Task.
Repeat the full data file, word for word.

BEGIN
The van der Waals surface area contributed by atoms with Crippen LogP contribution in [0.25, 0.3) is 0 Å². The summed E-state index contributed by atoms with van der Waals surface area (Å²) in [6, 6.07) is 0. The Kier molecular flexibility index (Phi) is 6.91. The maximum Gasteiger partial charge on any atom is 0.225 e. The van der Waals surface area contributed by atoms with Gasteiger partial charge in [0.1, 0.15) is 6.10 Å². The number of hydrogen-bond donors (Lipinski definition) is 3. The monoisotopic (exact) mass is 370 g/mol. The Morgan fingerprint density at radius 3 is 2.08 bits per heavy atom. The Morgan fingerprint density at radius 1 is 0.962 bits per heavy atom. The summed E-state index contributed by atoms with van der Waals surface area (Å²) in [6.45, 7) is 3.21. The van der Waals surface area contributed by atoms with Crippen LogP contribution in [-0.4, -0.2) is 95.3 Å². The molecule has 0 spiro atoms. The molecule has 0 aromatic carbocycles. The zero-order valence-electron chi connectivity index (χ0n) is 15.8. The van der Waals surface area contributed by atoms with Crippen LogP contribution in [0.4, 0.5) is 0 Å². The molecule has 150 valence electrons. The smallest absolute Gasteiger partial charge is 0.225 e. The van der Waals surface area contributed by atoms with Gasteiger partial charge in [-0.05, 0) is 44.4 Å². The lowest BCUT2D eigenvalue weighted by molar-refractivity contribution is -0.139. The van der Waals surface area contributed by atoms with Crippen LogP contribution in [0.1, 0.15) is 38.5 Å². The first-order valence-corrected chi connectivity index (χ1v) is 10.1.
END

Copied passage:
The van der Waals surface area contributed by atoms with Crippen LogP contribution in [0.25, 0.3) is 0 Å². The summed E-state index contributed by atoms with van der Waals surface area (Å²) in [6, 6.07) is 0. The Kier molecular flexibility index (Phi) is 6.91. The maximum Gasteiger partial charge on any atom is 0.225 e. The van der Waals surface area contributed by atoms with Gasteiger partial charge in [0.1, 0.15) is 6.10 Å². The number of hydrogen-bond donors (Lipinski definition) is 3. The monoisotopic (exact) mass is 370 g/mol. The Morgan fingerprint density at radius 3 is 2.08 bits per heavy atom. The Morgan fingerprint density at radius 1 is 0.962 bits per heavy atom. The summed E-state index contributed by atoms with van der Waals surface area (Å²) in [6.45, 7) is 3.21. The van der Waals surface area contributed by atoms with Crippen LogP contribution in [-0.4, -0.2) is 95.3 Å². The molecule has 0 spiro atoms. The molecule has 0 aromatic carbocycles. The zero-order valence-electron chi connectivity index (χ0n) is 15.8. The van der Waals surface area contributed by atoms with Crippen LogP contribution in [0.4, 0.5) is 0 Å². The molecule has 150 valence electrons. The smallest absolute Gasteiger partial charge is 0.225 e. The van der Waals surface area contributed by atoms with Gasteiger partial charge in [-0.05, 0) is 44.4 Å². The lowest BCUT2D eigenvalue weighted by molar-refractivity contribution is -0.139. The van der Waals surface area contributed by atoms with Crippen LogP contribution in [0.1, 0.15) is 38.5 Å². The first-order valence-corrected chi connectivity index (χ1v) is 10.1.